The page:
Mary Shelley's Frankenstein and Robert Louis Stevenson's Dr. Jekyll and Mr. Hyde are two horrific tales of science gone terribly wrong. Shelley?s novel eloquently tells the story of a scientist, Victor Frankenstein, who creates a living monster out of decomposed body parts, while Stevenson?s novel describes the account of one, Henry Jekyll, who creates a potion to bring out the pure evil side to himself. Although the two scientists differ in their initial response and action to their creations, there are strong similarities between their raging curiosity to surpass human limitation, as well as their lack of responsibility concerning their actions. These similarities raise an awareness of human limitation in the realm of science: the further the two scientists go in their experiments, the more trouble and pain they cause to themselves and to others.
In Frankenstein, Victor is extremely excited about his creation, but once the monster becomes animated with life, he is horrified and abandons his work. Dr. Frankenstein, upon seeing the reality of what he had created, had a moment of realization, ? . . . when those muscles were rendered capable of motion, it became a thing such as Dante could not have conceived? (Shelley 57). In the previous quotation, we, the reader, see Victor?s utter shock and abandonment of the project. When Victor notices the creature?s muscles twitching, his eyes are opened to what he has really done: ?Oh! No mortal could support the horror of that countenance? (Shelley 57). He had not thought about the consequences of creating a being, only the actual task.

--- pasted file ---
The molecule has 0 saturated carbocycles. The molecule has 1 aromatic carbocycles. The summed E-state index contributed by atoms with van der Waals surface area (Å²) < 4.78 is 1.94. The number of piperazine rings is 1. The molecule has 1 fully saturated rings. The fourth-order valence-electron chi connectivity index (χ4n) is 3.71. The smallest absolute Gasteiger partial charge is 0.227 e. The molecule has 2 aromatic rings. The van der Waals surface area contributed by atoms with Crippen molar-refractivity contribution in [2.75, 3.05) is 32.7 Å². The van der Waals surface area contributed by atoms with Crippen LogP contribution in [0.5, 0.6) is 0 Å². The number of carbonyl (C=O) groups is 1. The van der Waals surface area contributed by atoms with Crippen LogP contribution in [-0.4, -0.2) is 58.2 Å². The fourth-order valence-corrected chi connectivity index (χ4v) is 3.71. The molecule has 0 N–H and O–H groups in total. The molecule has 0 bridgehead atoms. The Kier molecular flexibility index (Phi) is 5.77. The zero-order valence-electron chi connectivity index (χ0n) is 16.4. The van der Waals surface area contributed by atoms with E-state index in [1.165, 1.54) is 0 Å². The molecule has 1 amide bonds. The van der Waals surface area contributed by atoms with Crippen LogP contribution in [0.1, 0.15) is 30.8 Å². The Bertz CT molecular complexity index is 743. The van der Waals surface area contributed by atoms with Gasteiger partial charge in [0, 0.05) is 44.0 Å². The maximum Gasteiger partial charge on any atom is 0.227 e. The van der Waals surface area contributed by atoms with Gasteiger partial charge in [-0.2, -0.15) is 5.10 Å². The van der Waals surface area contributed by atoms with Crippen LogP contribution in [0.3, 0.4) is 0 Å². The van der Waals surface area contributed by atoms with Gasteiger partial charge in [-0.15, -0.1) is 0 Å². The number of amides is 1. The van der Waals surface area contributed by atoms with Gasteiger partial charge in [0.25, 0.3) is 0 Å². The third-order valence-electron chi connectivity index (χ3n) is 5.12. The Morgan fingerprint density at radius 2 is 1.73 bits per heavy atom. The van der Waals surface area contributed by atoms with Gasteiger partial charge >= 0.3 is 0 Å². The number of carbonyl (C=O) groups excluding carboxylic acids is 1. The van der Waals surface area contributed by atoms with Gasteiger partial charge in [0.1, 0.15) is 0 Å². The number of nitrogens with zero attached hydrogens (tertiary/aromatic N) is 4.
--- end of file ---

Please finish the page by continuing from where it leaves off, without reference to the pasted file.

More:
Unlike Dr. Frankenstein?s abandonment, Dr. Jekyll finds his experiment intriguing eve...
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...ankenstein is horrified of what he is done, whereas Jekyll seems to be virtually proud of his scientific accomplishment and murderous ruse. Both scientists discover that all of their pride and knowledge cannot conquer the unknown and unimaginable. For this and other reasons, despite their differences, Dr. Frankenstein and Dr. Jekyll are both captivating literary characters that attempt to create and conquer the human mind. By investigating their similarities, we, as readers, critics, and scholars, can more fully understand the mode of scientific thinking and rationale in the nineteenth century. We also observe the consequences of two characters that overstep the bounds of reality and human conscience.
Shelley, Mary. Frankenstein. New York: Penguin, 1983.
Stevenson, Robert Louis. Dr. Jekyll and Mr. Hyde. New York, Penguin, 1978.
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